Keeping the Christmas Spirit All Year
I know the holidays are behind us, yet that very fact is entirely related to the message I hope to convey. I am also aware that I write the educate column, and yet this does not have much to do with kids or school. Yet there is a lesson to be learned. So here it goes.
I am a sucker for the cheesy holiday Hallmark movies that begin playing in November. Some I watch year after year. Then there are the new ones that I can’t wait to see in hopes of finding another favorite. I find myself settling in early, even though I have more to do than normal, and staying up late so I can watch them. So many of them have similar plots: a single mom finding the perfect man around the holidays, a tragic accident ending in holiday healing, a Scrooge-like business man finding his inner good guy. I typically cry at some point in each of them, yet I find them extremely uplifting. Yes, I love the Christmas classics, but there is something about these that warm my heart. My overly analytical English-teacher brain appreciates the simple, predictable plot. I find them relaxing amidst the hustle and bustle of the holidays.
So why am I sharing this after the holidays have passed? One specific movie began with a voice over that got me thinking. It presented a “What if?” mentality. What if people kept their Christmas Spirit throughout the year? Christmas tends to bring out the best in people. People are more giving, smile more often, and tend to go the extra mile. Well, not always. Don’t get me started on the Black Friday tradition and the knock down drag outs to get a particular item. But in general, people seem happier. We criticize those who put up their trees too early, but why? If it helps put them in the Christmas mood, makes them a little happier, then by golly, what’s the problem. Maybe we should all put our trees up in June. Well, I guess that would take away from the holiday, so let’s save the trees for November and December and simply focus on maintaining our Christmas mentality.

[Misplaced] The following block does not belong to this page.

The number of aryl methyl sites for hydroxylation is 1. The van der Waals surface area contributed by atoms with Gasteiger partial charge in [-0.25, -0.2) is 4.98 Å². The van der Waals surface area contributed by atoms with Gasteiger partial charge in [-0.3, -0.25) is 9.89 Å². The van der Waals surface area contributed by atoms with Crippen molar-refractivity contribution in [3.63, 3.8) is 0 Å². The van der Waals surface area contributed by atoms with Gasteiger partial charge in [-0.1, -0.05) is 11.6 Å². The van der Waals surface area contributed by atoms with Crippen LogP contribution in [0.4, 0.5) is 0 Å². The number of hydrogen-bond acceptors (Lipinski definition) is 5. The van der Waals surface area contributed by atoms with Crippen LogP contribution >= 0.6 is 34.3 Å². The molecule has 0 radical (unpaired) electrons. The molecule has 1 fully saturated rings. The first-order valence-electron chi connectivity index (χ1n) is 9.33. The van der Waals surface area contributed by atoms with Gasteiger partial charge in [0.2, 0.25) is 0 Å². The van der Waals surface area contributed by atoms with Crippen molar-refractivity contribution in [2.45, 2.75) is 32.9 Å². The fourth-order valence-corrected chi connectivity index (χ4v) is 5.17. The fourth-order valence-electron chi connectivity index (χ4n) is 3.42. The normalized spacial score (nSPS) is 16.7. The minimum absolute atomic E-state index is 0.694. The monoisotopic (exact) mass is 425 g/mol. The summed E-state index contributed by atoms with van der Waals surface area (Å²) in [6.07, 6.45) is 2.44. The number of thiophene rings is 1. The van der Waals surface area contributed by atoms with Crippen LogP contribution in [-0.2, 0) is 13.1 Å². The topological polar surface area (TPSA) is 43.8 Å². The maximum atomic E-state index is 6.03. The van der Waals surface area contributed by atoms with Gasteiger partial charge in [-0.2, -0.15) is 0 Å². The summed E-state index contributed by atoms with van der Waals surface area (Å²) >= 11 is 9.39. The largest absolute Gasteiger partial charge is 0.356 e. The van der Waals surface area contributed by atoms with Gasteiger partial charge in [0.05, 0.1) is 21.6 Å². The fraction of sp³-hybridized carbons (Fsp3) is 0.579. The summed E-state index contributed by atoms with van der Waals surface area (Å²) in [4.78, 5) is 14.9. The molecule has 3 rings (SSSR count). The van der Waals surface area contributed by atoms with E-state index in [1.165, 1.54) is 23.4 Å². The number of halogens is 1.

Imagine what the world would be like if we took our Christmas Spirit and spread it throughout the year. Why must we limit it to a couple of months? The elderly who have no family deserve to be sung to and visited more than once a year and those really in need deserve food and clothing year round.
I was recently reminded of the brevity and uncertainty of life when one of my former students lost his life in a tragic accident. As others prepared to celebrate Thanksgiving, his family mourned his passing. This young man enveloped a year-round Christmas spirit. Always smiling and joking, he was the life of my classroom. I don’t know how or if he celebrated Christmas. I don’t know his religious background. But I knew him well enough to know that he had a warm spirit about him.
An incident like this puts everything into perspective. My worries begin to seem trivial. Instead of stressing about work, I need to be thankful I have a job. Instead of wondering when I will get my house cleaned, I need to be thankful I have a roof over my head. And as the days progress toward February, my least favorite month of all, I need to be thankful I am alive to breathe the cold air that often depresses me.
And then I need to fight to keep my Christmas Spirit. Maybe I need to stock up on holiday scents to use throughout the year or make pumpkin bread in March. Maybe I need to call loved ones more often or give little gifts just because. Or maybe I simply need to remember that sweet young man who sat in my classroom and made me smile. His story is not a Hallmark movie that ended sadly. His story is real. But it is not over yet. At least for me, I know his life will serve as a reminder to live everyday with Christmas Spirit.